So I’m behind. The plan is to get the critique response up on Sunday. There were a lot of comments–you guys do good work–and I’m still sifting through everything.
In the meantime, I’ve been working on a lot of different aspects of the book because as one thing shifts, it shifts the thing next to it, and it becomes like a giant box of gears, turning in all directions. And one of the directions it went in was toward the collages. In the beginning, still under the influence of Lucifer, I used Tom Ellis, the star of that show, as my placeholder for Nick. That wasn’t right–no shade to Mr. Ellis who is very good on the show–because that wasn’t my story and it definitely wasn’t my kind of hero. That collage looked like this:
One of my worst habits is taking notes on graph paper (I like graph paper) and then losing the paper. Or making so many changes that the whole thing becomes meaningless. And as the words mount up, so does the paper. Then back in the computer I’m making sticky notes to myself, and long pages of notes that are just words that I never look at again.
This is not efficient. Curio is efficient. Continue reading
Julie B wrote:
“If you can, at some point, talk about digital collage v. 3-D, I’d be interested to hear what you like about it. ”
First a word about discovery and collage. Continue reading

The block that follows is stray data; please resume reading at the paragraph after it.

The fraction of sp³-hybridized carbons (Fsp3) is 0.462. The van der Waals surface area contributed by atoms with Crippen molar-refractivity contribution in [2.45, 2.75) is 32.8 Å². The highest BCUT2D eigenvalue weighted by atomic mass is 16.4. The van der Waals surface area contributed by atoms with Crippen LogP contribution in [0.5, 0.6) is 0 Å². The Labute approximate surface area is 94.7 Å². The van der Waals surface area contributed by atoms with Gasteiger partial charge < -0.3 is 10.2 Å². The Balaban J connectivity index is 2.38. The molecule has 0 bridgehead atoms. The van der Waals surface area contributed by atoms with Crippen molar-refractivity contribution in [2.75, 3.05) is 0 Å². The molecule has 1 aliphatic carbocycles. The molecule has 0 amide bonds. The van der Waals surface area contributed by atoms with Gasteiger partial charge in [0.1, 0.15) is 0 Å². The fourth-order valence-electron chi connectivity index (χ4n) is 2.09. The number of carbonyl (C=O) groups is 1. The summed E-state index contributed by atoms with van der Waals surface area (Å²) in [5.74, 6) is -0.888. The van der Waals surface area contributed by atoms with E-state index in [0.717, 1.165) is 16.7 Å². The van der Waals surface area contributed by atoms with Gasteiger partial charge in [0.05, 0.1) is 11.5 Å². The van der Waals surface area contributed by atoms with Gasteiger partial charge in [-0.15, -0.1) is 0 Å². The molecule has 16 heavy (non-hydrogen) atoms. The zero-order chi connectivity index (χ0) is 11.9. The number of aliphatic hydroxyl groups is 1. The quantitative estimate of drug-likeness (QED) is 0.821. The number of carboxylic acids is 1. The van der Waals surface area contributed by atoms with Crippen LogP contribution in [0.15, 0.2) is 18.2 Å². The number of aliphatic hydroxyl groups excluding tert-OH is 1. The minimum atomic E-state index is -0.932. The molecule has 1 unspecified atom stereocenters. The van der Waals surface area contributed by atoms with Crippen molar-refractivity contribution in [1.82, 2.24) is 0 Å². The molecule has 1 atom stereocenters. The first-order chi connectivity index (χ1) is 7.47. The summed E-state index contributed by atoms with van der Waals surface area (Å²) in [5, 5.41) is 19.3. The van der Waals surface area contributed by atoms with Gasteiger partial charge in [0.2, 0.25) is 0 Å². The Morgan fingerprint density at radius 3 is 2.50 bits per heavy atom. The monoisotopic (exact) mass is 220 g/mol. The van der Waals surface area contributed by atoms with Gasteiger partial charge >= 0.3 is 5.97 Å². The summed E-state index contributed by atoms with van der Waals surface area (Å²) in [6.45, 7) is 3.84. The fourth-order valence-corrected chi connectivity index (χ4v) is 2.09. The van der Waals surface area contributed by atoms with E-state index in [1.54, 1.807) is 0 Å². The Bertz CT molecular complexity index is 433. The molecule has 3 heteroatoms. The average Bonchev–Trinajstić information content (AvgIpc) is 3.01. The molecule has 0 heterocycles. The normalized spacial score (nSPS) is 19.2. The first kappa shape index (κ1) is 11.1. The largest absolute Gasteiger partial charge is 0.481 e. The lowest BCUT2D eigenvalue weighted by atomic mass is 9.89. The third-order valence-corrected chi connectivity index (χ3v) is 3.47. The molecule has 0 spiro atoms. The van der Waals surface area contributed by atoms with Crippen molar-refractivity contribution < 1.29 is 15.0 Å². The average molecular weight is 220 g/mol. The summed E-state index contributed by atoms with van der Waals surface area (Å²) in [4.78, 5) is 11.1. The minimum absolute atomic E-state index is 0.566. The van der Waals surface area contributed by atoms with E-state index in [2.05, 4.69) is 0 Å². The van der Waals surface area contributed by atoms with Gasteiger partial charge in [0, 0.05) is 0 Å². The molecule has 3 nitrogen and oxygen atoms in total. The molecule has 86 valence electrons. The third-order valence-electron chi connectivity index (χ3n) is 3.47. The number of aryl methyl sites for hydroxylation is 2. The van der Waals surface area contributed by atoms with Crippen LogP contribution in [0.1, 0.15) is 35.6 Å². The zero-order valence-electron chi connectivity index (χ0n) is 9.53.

So I haven’t put any more words on paper, but I’ve figured out the major problem with the first story/chapter which was two-fold:
1. Zo wasn’t doing anything except trying to escape with the kids. I need a protagonist with a goal. And now I know how to do that in this story/chapter/whatever.
2. The mood was so grim, and I didn’t know how to lighten it because, hello, somebody’s trying to kill her. So I collaged with the elements I knew were in there, searching for period illustrations for the people, and by George, I think I’ve got it. All the people illustrations are Leyendecker except for one Mucha and one Coleman:
Mondays have turned out to be the day I look at the collage and see what I’ve done that week (fitting for a collage for a book called Monday Street), and what happened this week was relationships.
So first, the collage as it is now: